- Assess the cost – With loop stations, the price can vary. So as you can imagine, that alone can be a big giveaway. Just as you can pick up basic loopers for as little as $50, you can also bag yourself a highly-capable professional looper for 10 times the price. Typically, the higher the price, the more recording slots, recording time & built-in effects you’ll get, as well as more options that make the pedal more usable. For instance, multiple foot switches, extra inputs/ outputs, amongst other settings.
To see a selection of the best looper pedals you can buy today, be sure to check out this comprehensive rundown of loop stations.
There’s a loop station for every musician! Here’s 4 different variants…
Just as there’s different variants of guitars, amps, pres – pretty much any instrument or accessory you can think of – there’s also a fair few types of loop stations too.
A point that’s useful to know, especially when your choice of loop station can affect how well a looper integrates with your setup, as well as the possibilities when it comes to sound. Good info to have before choosing which looper you’re going to use to make music. Therefore, here’s the 4 main types of looper pedals you need to be aware of…
1. Slimmed-down budget looper pedals
If you’re on a budget or have never used a looper before, these pedals are likely to be a good starting point. Typically single track & limited to just 1 or 2 footswitches, these loopers double as a great way to get a feel for live looping, as well as how it works with your guitar.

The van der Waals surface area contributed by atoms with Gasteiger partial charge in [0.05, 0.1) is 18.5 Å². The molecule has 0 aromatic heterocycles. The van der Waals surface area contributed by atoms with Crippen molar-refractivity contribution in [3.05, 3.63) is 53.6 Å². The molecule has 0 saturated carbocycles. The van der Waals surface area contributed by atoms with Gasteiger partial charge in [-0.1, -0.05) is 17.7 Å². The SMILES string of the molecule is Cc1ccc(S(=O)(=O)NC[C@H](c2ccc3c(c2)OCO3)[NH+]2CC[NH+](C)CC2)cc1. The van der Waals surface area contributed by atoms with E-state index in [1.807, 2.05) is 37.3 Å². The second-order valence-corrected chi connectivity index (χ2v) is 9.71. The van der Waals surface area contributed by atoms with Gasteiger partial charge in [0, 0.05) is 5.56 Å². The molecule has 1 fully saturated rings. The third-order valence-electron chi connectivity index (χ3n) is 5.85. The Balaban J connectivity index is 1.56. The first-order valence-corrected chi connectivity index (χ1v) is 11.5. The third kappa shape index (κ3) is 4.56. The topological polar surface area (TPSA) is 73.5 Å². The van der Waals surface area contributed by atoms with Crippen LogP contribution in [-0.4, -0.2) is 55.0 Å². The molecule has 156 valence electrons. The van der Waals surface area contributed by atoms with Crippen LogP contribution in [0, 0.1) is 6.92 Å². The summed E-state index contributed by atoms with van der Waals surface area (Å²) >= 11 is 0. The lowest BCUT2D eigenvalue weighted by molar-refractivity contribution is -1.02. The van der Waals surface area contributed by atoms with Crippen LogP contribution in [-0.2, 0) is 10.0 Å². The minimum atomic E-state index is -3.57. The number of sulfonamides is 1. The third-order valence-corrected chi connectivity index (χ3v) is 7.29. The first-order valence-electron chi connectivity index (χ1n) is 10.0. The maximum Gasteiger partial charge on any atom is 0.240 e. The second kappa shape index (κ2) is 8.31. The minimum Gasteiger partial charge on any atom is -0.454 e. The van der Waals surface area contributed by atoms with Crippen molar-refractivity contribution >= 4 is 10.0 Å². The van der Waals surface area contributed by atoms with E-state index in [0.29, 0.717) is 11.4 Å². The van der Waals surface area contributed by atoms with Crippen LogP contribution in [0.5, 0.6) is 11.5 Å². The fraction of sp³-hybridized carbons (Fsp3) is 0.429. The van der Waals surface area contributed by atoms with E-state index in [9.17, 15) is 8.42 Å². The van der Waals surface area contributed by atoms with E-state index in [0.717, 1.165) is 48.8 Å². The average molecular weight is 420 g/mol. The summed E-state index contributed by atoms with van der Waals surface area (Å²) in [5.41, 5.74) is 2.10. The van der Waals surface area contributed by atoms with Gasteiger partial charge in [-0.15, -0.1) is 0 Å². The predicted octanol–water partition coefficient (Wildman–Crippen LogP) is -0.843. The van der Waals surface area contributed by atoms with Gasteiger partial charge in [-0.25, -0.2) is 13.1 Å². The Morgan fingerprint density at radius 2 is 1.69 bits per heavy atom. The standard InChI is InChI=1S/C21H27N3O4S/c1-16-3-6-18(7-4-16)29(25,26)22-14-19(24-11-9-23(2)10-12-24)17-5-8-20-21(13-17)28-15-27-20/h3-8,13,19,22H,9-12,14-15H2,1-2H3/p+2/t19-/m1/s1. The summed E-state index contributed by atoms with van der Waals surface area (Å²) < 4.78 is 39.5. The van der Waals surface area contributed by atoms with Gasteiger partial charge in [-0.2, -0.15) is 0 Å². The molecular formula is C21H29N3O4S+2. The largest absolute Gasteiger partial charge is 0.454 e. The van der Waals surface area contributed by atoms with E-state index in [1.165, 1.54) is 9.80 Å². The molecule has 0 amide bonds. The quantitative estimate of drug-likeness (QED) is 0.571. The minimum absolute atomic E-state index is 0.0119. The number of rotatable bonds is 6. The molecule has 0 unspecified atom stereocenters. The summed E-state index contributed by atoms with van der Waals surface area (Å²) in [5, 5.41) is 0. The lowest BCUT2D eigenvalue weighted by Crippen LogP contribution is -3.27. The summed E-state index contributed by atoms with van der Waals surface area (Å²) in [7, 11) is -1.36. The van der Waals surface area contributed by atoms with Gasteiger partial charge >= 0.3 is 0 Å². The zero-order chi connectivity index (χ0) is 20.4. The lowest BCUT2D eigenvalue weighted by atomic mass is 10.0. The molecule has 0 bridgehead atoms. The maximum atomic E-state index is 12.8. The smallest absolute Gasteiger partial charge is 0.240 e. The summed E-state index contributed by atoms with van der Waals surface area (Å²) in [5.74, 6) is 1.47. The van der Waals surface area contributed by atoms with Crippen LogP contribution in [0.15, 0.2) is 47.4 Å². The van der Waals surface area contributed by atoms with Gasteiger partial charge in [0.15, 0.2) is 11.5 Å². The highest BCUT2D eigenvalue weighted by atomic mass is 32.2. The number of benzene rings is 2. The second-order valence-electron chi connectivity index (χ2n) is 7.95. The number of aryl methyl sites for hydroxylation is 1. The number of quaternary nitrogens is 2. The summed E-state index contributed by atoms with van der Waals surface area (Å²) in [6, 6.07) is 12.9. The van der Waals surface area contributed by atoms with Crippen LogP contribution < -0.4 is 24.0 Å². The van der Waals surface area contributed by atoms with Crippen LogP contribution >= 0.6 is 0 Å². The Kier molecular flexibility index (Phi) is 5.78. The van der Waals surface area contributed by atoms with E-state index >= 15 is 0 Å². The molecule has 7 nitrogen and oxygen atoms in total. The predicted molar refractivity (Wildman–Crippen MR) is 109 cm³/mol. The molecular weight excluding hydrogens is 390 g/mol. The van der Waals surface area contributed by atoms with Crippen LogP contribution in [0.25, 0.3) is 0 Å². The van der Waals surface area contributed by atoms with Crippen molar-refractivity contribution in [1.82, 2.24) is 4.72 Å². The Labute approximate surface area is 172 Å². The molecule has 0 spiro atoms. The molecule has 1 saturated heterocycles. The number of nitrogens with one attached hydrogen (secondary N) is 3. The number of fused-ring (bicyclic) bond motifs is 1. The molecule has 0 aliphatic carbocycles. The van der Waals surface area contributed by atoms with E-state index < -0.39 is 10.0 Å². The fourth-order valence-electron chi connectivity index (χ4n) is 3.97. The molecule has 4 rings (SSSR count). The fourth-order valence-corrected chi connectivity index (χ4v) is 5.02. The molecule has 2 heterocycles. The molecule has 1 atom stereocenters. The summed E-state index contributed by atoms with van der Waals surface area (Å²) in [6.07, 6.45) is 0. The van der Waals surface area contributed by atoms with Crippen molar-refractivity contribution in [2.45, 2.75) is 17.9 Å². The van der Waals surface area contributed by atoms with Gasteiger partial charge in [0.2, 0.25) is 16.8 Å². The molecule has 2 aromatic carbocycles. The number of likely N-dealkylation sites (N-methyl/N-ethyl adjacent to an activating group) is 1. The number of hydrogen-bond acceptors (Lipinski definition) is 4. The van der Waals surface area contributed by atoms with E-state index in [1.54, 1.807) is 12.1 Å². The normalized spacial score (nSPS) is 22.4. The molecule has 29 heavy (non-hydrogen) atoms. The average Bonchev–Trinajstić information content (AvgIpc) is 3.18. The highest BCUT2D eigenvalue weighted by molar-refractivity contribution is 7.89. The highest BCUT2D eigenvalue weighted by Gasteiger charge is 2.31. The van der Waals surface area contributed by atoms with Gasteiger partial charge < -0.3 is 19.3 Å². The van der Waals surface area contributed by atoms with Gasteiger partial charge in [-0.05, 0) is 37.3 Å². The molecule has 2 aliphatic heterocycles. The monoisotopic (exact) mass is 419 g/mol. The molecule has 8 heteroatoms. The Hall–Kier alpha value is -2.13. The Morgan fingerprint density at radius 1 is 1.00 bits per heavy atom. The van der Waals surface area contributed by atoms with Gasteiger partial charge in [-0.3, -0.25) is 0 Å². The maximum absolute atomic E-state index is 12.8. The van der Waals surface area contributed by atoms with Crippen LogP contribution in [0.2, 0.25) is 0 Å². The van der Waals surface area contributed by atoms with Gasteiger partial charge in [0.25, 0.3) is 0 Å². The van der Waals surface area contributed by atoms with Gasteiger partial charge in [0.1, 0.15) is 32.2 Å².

Examples: Donner Circle & Nux Core
Price range: $50-$100
2. Boutique loop stations
Those who are looking for a professional grade looping device will likely be more at home with a boutique looper. Go boutique and what you get isn’t just more of everything: memory, recording slots, built-in effects etc. But also all the integrations & inputs you need to make your looper pedal a fully-integrated part of your setup; boutique loopers are less like quick add-ons.
Examples: The Boss RC 600, Headrush Looperboard
Price range: $200-$500
3. Multi-effects pedals with built-in loopers
If you’re after a looper, as well as a bunch of other effects, then a multi-effects pedal may be your best bet. Simple reason being that (much as the name implies) the majority of multi-effects pedals have a looper built-in. So while you could build a pedalboard setup from the ground-up & factor a looper into that, with multi-FX, you can simply buy one giant pedal that functions as your entire pedalboard.
Examples: Line 6 HX Stomp, Mooer GE-100
4. Hand operated/ tabletop loopers
It’s important to remember that not all looping is done by guitarists; some of the most famous live loopers use their hands when looping tracks. It’s in this instance where a tabletop looper comes into its own.
With this type of looper, conventional footswitches are replaced with soft touch buttons, enabling you to loop pretty much any instrument you want on the fly! It’s easy to spot a tabletop looper by its design – in general, it’s a lot more hand-on.
Examples: Boss RC 505